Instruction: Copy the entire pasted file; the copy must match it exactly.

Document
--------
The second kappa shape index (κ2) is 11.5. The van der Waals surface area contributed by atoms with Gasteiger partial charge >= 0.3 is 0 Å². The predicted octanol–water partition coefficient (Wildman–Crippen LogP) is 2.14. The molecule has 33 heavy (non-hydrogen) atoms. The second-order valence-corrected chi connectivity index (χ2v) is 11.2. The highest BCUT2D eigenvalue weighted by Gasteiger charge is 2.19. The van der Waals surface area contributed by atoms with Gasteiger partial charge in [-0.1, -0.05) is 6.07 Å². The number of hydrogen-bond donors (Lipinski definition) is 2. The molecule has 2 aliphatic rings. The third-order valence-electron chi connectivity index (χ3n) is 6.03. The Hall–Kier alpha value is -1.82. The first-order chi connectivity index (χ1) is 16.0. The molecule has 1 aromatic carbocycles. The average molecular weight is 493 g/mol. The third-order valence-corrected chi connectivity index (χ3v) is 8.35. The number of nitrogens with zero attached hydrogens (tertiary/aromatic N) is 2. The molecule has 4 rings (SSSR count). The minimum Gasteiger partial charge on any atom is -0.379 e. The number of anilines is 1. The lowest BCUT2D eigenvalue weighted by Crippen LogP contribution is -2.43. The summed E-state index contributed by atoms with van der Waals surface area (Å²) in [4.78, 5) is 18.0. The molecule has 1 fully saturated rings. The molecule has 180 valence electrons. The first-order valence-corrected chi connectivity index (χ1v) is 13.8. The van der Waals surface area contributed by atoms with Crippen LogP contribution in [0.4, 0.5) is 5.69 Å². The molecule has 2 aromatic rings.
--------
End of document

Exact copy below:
The second kappa shape index (κ2) is 11.5. The van der Waals surface area contributed by atoms with Gasteiger partial charge >= 0.3 is 0 Å². The predicted octanol–water partition coefficient (Wildman–Crippen LogP) is 2.14. The molecule has 33 heavy (non-hydrogen) atoms. The second-order valence-corrected chi connectivity index (χ2v) is 11.2. The highest BCUT2D eigenvalue weighted by Gasteiger charge is 2.19. The van der Waals surface area contributed by atoms with Gasteiger partial charge in [-0.1, -0.05) is 6.07 Å². The number of hydrogen-bond donors (Lipinski definition) is 2. The molecule has 2 aliphatic rings. The third-order valence-electron chi connectivity index (χ3n) is 6.03. The Hall–Kier alpha value is -1.82. The first-order chi connectivity index (χ1) is 16.0. The molecule has 1 aromatic carbocycles. The average molecular weight is 493 g/mol. The third-order valence-corrected chi connectivity index (χ3v) is 8.35. The number of nitrogens with zero attached hydrogens (tertiary/aromatic N) is 2. The molecule has 4 rings (SSSR count). The minimum Gasteiger partial charge on any atom is -0.379 e. The number of anilines is 1. The lowest BCUT2D eigenvalue weighted by Crippen LogP contribution is -2.43. The summed E-state index contributed by atoms with van der Waals surface area (Å²) in [4.78, 5) is 18.0. The molecule has 1 fully saturated rings. The molecule has 180 valence electrons. The first-order valence-corrected chi connectivity index (χ1v) is 13.8. The van der Waals surface area contributed by atoms with Crippen LogP contribution in [0.4, 0.5) is 5.69 Å². The molecule has 2 aromatic rings.